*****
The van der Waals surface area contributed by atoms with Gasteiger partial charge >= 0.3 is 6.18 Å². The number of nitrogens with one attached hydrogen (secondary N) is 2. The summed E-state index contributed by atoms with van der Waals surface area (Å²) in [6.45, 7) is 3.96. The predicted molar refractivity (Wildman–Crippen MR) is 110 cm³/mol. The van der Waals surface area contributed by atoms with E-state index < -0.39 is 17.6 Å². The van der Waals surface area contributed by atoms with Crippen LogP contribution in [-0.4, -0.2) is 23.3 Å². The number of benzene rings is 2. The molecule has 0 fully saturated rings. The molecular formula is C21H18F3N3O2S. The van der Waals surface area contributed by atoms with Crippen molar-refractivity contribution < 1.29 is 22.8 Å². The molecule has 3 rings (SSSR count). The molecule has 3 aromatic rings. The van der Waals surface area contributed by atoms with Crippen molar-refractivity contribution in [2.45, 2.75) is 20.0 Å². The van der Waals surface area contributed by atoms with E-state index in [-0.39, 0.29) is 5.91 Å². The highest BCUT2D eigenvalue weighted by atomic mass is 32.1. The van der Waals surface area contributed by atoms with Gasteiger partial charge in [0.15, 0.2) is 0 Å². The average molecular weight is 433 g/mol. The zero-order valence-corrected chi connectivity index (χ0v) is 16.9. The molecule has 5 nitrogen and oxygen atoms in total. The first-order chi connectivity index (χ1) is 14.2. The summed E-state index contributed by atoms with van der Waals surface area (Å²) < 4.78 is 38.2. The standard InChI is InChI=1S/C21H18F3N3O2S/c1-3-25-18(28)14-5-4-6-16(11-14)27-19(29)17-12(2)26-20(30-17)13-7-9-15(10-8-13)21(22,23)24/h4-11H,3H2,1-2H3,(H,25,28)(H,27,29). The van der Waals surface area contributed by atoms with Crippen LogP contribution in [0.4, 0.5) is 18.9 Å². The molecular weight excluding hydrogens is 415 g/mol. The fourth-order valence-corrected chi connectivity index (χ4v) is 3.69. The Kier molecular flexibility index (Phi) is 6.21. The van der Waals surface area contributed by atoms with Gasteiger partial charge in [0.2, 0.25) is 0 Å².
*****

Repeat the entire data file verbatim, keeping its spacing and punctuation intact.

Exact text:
The van der Waals surface area contributed by atoms with Gasteiger partial charge >= 0.3 is 6.18 Å². The number of nitrogens with one attached hydrogen (secondary N) is 2. The summed E-state index contributed by atoms with van der Waals surface area (Å²) in [6.45, 7) is 3.96. The predicted molar refractivity (Wildman–Crippen MR) is 110 cm³/mol. The van der Waals surface area contributed by atoms with E-state index < -0.39 is 17.6 Å². The van der Waals surface area contributed by atoms with Crippen LogP contribution in [-0.4, -0.2) is 23.3 Å². The number of benzene rings is 2. The molecule has 0 fully saturated rings. The molecular formula is C21H18F3N3O2S. The van der Waals surface area contributed by atoms with Crippen molar-refractivity contribution < 1.29 is 22.8 Å². The molecule has 3 rings (SSSR count). The molecule has 3 aromatic rings. The van der Waals surface area contributed by atoms with Crippen molar-refractivity contribution in [2.45, 2.75) is 20.0 Å². The van der Waals surface area contributed by atoms with E-state index in [-0.39, 0.29) is 5.91 Å². The highest BCUT2D eigenvalue weighted by atomic mass is 32.1. The van der Waals surface area contributed by atoms with Gasteiger partial charge in [0.15, 0.2) is 0 Å². The average molecular weight is 433 g/mol. The zero-order valence-corrected chi connectivity index (χ0v) is 16.9. The molecule has 5 nitrogen and oxygen atoms in total. The first-order chi connectivity index (χ1) is 14.2. The summed E-state index contributed by atoms with van der Waals surface area (Å²) < 4.78 is 38.2. The standard InChI is InChI=1S/C21H18F3N3O2S/c1-3-25-18(28)14-5-4-6-16(11-14)27-19(29)17-12(2)26-20(30-17)13-7-9-15(10-8-13)21(22,23)24/h4-11H,3H2,1-2H3,(H,25,28)(H,27,29). The van der Waals surface area contributed by atoms with Crippen LogP contribution in [0.4, 0.5) is 18.9 Å². The molecular weight excluding hydrogens is 415 g/mol. The fourth-order valence-corrected chi connectivity index (χ4v) is 3.69. The Kier molecular flexibility index (Phi) is 6.21. The van der Waals surface area contributed by atoms with Gasteiger partial charge in [0.2, 0.25) is 0 Å².